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7Hills Classic, day 1

All in all, there were 6 teams: in addition to our squad, there was a team from Rwanda, a team from Makindye – a slum of Kampala, a team composed of rural Ugandans, and two teams from Kampala itself. Perhaps the best thing about this tournament was watching the home grown talent on display. While there were a few white people on the Rwanda and Kampala teams, our team was the only one that was composed entirely of expats. Unfortunately, Ultimate has not yet caught on among the local population in Kenya. Uganda, on the other hand, is trying to become the first African country to send a team to the World Ultimate Championship, and it was awesome to see these tall, lanky kids, some of whom were barefoot or wearing old, beat-up sneakers, run circles around us [For a good article on the rise of Ultimate in Uganda, click here]. There was definitely an athleticism gap between our squad and the Ugandan teams.

dsc_4243Saturday, the first day of the tournament, consisted of round robin play. There was only enough space for two fields, so games had to be capped at 45 minutes in order to ensure that all the teams could play five matches. Luckily, our schedule had us playing the weaker teams first, so we had time to learn each other’s strengths and weaknesses, and to gel as a team before playing some of our tougher opponents. We took the first game 13-1, beating the rural Ugandan team, which had tons of energy but not a lot of frisbee skill. They had just started playing together, and lack of field space as well as the fact that none of the players live close to each other were telling setbacks in their skill development. Our second game was against Rwanda, and though we won 13-5, the game was not nearly as lopsided as the final score suggests.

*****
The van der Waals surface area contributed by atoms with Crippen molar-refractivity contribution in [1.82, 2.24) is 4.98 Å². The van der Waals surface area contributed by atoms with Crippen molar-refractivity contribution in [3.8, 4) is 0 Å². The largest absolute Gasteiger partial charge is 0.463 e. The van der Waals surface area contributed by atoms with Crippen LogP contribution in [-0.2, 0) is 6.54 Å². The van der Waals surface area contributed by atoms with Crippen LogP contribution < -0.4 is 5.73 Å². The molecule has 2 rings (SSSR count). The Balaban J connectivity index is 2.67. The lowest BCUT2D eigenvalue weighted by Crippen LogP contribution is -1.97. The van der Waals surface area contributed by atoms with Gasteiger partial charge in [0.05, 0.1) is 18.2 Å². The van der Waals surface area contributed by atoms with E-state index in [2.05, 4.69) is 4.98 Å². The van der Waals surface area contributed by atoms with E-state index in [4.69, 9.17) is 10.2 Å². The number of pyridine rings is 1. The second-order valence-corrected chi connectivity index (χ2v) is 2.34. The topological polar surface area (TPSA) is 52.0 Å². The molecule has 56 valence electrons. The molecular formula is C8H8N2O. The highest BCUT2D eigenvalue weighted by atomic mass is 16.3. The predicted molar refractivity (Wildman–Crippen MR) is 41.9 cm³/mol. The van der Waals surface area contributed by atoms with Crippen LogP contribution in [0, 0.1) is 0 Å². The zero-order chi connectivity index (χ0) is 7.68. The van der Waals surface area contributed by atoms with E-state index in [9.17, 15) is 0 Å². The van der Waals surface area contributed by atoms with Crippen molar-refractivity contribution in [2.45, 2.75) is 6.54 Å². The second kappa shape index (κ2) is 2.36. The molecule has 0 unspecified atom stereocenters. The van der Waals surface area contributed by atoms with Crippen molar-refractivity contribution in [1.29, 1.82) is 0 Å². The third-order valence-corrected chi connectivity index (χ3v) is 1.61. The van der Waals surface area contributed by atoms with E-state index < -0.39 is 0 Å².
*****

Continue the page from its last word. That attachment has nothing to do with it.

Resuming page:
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We then had a bye and watched the two Kampala squads duke it out. As one of the Ugandans remarked, “when two elephants fight, the grass suffers.” The game was close, but the elephants were not evenly matched – the Kampala team had split in two for the purposes of this tournament, but there was definitely an “A” team and a “B” team. Our third match was against Kampala B; it was close to start, but we pulled away to take the game 10-6 when the 45 minutes expired. Time likewise ran out on our match against Kampala A, another see-saw affair that ended 8-6 in our favor.

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We had a long break for lunch, which consisted of peanut butter & jelly sandwiches, before playing our final game vs Makindye, a hotly contested back-and-forth battle that was knotted at 11-all when time expired. Because the game cannot end in a tie, we played one more point, which we scored to take the game 12-11. Most importantly, our 5-0 finish on day one earned us the top seed and a bye for the first round of day two. The latter was our biggest victory of the day because it meant we got to sleep in on Sunday.

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